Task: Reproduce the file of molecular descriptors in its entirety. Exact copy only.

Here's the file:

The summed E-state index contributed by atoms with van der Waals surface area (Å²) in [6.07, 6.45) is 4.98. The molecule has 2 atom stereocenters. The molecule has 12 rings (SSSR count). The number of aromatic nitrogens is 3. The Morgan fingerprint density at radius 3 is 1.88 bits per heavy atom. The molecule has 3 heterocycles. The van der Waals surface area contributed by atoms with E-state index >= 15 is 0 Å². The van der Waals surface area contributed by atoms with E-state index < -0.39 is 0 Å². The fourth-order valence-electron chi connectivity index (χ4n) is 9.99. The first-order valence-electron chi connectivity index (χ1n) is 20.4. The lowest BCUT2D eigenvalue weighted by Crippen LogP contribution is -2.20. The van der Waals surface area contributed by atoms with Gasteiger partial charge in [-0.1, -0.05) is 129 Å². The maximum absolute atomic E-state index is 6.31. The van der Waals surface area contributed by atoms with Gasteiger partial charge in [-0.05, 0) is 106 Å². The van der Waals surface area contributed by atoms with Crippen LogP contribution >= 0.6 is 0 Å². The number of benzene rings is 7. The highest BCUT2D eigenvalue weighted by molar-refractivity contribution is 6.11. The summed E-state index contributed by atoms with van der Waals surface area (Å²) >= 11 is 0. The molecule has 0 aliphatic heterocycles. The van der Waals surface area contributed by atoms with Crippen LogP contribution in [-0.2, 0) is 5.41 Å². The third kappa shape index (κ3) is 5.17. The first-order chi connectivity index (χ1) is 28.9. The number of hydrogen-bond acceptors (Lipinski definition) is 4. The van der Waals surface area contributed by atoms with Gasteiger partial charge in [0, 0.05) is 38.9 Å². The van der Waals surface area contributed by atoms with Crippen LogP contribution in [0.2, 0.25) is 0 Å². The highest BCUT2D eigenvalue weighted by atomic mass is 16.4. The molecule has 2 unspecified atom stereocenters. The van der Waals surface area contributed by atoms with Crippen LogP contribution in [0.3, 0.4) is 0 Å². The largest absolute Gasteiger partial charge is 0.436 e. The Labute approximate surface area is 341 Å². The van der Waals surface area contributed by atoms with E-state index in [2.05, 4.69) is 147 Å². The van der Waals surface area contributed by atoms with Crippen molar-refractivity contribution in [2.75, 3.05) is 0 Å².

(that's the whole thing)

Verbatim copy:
The summed E-state index contributed by atoms with van der Waals surface area (Å²) in [6.07, 6.45) is 4.98. The molecule has 2 atom stereocenters. The molecule has 12 rings (SSSR count). The number of aromatic nitrogens is 3. The Morgan fingerprint density at radius 3 is 1.88 bits per heavy atom. The molecule has 3 heterocycles. The van der Waals surface area contributed by atoms with E-state index >= 15 is 0 Å². The van der Waals surface area contributed by atoms with E-state index < -0.39 is 0 Å². The fourth-order valence-electron chi connectivity index (χ4n) is 9.99. The first-order valence-electron chi connectivity index (χ1n) is 20.4. The lowest BCUT2D eigenvalue weighted by Crippen LogP contribution is -2.20. The van der Waals surface area contributed by atoms with Gasteiger partial charge in [-0.1, -0.05) is 129 Å². The maximum absolute atomic E-state index is 6.31. The van der Waals surface area contributed by atoms with Gasteiger partial charge in [-0.05, 0) is 106 Å². The van der Waals surface area contributed by atoms with Crippen LogP contribution >= 0.6 is 0 Å². The number of benzene rings is 7. The highest BCUT2D eigenvalue weighted by molar-refractivity contribution is 6.11. The summed E-state index contributed by atoms with van der Waals surface area (Å²) >= 11 is 0. The molecule has 0 aliphatic heterocycles. The van der Waals surface area contributed by atoms with Crippen LogP contribution in [-0.2, 0) is 5.41 Å². The third kappa shape index (κ3) is 5.17. The first-order chi connectivity index (χ1) is 28.9. The number of hydrogen-bond acceptors (Lipinski definition) is 4. The van der Waals surface area contributed by atoms with Gasteiger partial charge in [0, 0.05) is 38.9 Å². The van der Waals surface area contributed by atoms with Crippen LogP contribution in [0.2, 0.25) is 0 Å². The highest BCUT2D eigenvalue weighted by atomic mass is 16.4. The molecule has 2 unspecified atom stereocenters. The van der Waals surface area contributed by atoms with Crippen LogP contribution in [0.3, 0.4) is 0 Å². The largest absolute Gasteiger partial charge is 0.436 e. The Labute approximate surface area is 341 Å². The van der Waals surface area contributed by atoms with E-state index in [2.05, 4.69) is 147 Å². The van der Waals surface area contributed by atoms with Crippen molar-refractivity contribution in [2.75, 3.05) is 0 Å².